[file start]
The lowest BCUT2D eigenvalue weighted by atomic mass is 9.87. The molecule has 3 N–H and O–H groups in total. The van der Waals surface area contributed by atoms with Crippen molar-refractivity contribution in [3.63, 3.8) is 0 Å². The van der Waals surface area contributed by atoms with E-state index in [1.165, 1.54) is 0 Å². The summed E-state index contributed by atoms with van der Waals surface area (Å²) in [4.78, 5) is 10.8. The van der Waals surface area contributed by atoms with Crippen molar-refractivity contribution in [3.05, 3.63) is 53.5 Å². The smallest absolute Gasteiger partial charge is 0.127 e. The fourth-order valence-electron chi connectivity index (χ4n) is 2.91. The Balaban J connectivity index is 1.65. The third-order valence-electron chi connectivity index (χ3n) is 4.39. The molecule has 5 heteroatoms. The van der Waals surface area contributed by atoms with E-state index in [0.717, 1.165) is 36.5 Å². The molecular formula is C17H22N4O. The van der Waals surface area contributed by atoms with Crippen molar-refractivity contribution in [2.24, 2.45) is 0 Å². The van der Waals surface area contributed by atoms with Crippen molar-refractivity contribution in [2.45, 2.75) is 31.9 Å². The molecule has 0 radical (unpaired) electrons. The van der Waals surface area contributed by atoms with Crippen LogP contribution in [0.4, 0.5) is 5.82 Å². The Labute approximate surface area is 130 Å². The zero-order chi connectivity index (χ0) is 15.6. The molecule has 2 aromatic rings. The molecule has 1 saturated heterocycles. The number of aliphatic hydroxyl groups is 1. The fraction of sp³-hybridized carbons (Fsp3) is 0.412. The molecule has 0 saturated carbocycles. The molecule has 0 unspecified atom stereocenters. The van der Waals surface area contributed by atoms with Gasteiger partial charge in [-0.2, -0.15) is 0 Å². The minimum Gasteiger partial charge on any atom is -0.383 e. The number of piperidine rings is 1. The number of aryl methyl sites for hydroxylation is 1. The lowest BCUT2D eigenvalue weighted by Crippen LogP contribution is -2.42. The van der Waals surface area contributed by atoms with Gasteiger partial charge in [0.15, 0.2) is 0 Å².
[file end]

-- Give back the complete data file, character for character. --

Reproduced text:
The lowest BCUT2D eigenvalue weighted by atomic mass is 9.87. The molecule has 3 N–H and O–H groups in total. The van der Waals surface area contributed by atoms with Crippen molar-refractivity contribution in [3.63, 3.8) is 0 Å². The van der Waals surface area contributed by atoms with E-state index in [1.165, 1.54) is 0 Å². The summed E-state index contributed by atoms with van der Waals surface area (Å²) in [4.78, 5) is 10.8. The van der Waals surface area contributed by atoms with Crippen molar-refractivity contribution in [3.05, 3.63) is 53.5 Å². The smallest absolute Gasteiger partial charge is 0.127 e. The fourth-order valence-electron chi connectivity index (χ4n) is 2.91. The Balaban J connectivity index is 1.65. The third-order valence-electron chi connectivity index (χ3n) is 4.39. The molecule has 5 heteroatoms. The van der Waals surface area contributed by atoms with E-state index in [0.717, 1.165) is 36.5 Å². The molecular formula is C17H22N4O. The van der Waals surface area contributed by atoms with Crippen molar-refractivity contribution in [2.24, 2.45) is 0 Å². The van der Waals surface area contributed by atoms with Crippen molar-refractivity contribution in [2.45, 2.75) is 31.9 Å². The molecule has 0 radical (unpaired) electrons. The van der Waals surface area contributed by atoms with Crippen LogP contribution in [0.4, 0.5) is 5.82 Å². The Labute approximate surface area is 130 Å². The zero-order chi connectivity index (χ0) is 15.6. The molecule has 2 aromatic rings. The molecule has 1 saturated heterocycles. The number of aliphatic hydroxyl groups is 1. The fraction of sp³-hybridized carbons (Fsp3) is 0.412. The molecule has 0 saturated carbocycles. The molecule has 0 unspecified atom stereocenters. The van der Waals surface area contributed by atoms with Gasteiger partial charge in [-0.2, -0.15) is 0 Å². The minimum Gasteiger partial charge on any atom is -0.383 e. The number of piperidine rings is 1. The number of aryl methyl sites for hydroxylation is 1. The lowest BCUT2D eigenvalue weighted by Crippen LogP contribution is -2.42. The van der Waals surface area contributed by atoms with Gasteiger partial charge in [0.15, 0.2) is 0 Å².